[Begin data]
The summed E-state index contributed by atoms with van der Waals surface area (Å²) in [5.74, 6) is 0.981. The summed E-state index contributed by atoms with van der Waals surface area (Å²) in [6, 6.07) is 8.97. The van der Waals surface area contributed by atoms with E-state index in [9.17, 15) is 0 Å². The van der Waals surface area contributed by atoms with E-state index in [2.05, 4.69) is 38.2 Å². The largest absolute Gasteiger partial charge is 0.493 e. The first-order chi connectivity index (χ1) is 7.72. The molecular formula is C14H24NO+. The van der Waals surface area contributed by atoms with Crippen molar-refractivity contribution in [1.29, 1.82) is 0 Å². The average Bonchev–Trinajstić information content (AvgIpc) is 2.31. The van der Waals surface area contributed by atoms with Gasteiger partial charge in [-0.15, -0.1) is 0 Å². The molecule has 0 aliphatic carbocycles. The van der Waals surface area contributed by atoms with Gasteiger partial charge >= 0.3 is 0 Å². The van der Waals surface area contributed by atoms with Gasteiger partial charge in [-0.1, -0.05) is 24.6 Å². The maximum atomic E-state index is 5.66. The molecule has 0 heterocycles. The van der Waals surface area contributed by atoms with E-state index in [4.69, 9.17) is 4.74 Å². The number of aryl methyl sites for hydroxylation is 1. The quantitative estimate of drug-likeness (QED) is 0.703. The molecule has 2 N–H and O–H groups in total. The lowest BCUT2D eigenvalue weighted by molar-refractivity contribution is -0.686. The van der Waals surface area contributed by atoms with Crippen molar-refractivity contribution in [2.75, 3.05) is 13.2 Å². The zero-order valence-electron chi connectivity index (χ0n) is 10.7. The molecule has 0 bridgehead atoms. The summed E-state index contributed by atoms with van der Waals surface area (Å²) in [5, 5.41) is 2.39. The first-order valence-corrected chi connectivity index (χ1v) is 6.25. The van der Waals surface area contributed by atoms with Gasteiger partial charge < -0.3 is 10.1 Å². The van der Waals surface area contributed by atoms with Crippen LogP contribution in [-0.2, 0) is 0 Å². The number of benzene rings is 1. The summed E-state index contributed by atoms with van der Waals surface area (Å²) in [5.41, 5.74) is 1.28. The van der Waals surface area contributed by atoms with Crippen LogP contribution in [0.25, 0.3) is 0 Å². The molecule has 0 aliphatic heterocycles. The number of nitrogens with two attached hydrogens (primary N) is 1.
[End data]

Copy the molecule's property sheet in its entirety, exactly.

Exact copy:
The summed E-state index contributed by atoms with van der Waals surface area (Å²) in [5.74, 6) is 0.981. The summed E-state index contributed by atoms with van der Waals surface area (Å²) in [6, 6.07) is 8.97. The van der Waals surface area contributed by atoms with E-state index in [9.17, 15) is 0 Å². The van der Waals surface area contributed by atoms with E-state index in [2.05, 4.69) is 38.2 Å². The largest absolute Gasteiger partial charge is 0.493 e. The first-order chi connectivity index (χ1) is 7.72. The molecular formula is C14H24NO+. The van der Waals surface area contributed by atoms with Crippen molar-refractivity contribution in [1.29, 1.82) is 0 Å². The average Bonchev–Trinajstić information content (AvgIpc) is 2.31. The van der Waals surface area contributed by atoms with Gasteiger partial charge in [-0.15, -0.1) is 0 Å². The molecule has 0 aliphatic carbocycles. The van der Waals surface area contributed by atoms with Gasteiger partial charge >= 0.3 is 0 Å². The van der Waals surface area contributed by atoms with Gasteiger partial charge in [-0.1, -0.05) is 24.6 Å². The maximum atomic E-state index is 5.66. The molecule has 0 heterocycles. The van der Waals surface area contributed by atoms with E-state index in [4.69, 9.17) is 4.74 Å². The number of aryl methyl sites for hydroxylation is 1. The quantitative estimate of drug-likeness (QED) is 0.703. The molecule has 2 N–H and O–H groups in total. The lowest BCUT2D eigenvalue weighted by molar-refractivity contribution is -0.686. The van der Waals surface area contributed by atoms with Crippen molar-refractivity contribution in [2.75, 3.05) is 13.2 Å². The zero-order valence-electron chi connectivity index (χ0n) is 10.7. The molecule has 0 bridgehead atoms. The summed E-state index contributed by atoms with van der Waals surface area (Å²) in [5, 5.41) is 2.39. The first-order valence-corrected chi connectivity index (χ1v) is 6.25. The van der Waals surface area contributed by atoms with Gasteiger partial charge < -0.3 is 10.1 Å². The van der Waals surface area contributed by atoms with Crippen LogP contribution in [-0.2, 0) is 0 Å². The number of benzene rings is 1. The summed E-state index contributed by atoms with van der Waals surface area (Å²) in [5.41, 5.74) is 1.28. The van der Waals surface area contributed by atoms with Crippen LogP contribution in [0.25, 0.3) is 0 Å². The molecule has 0 aliphatic heterocycles. The number of nitrogens with two attached hydrogens (primary N) is 1.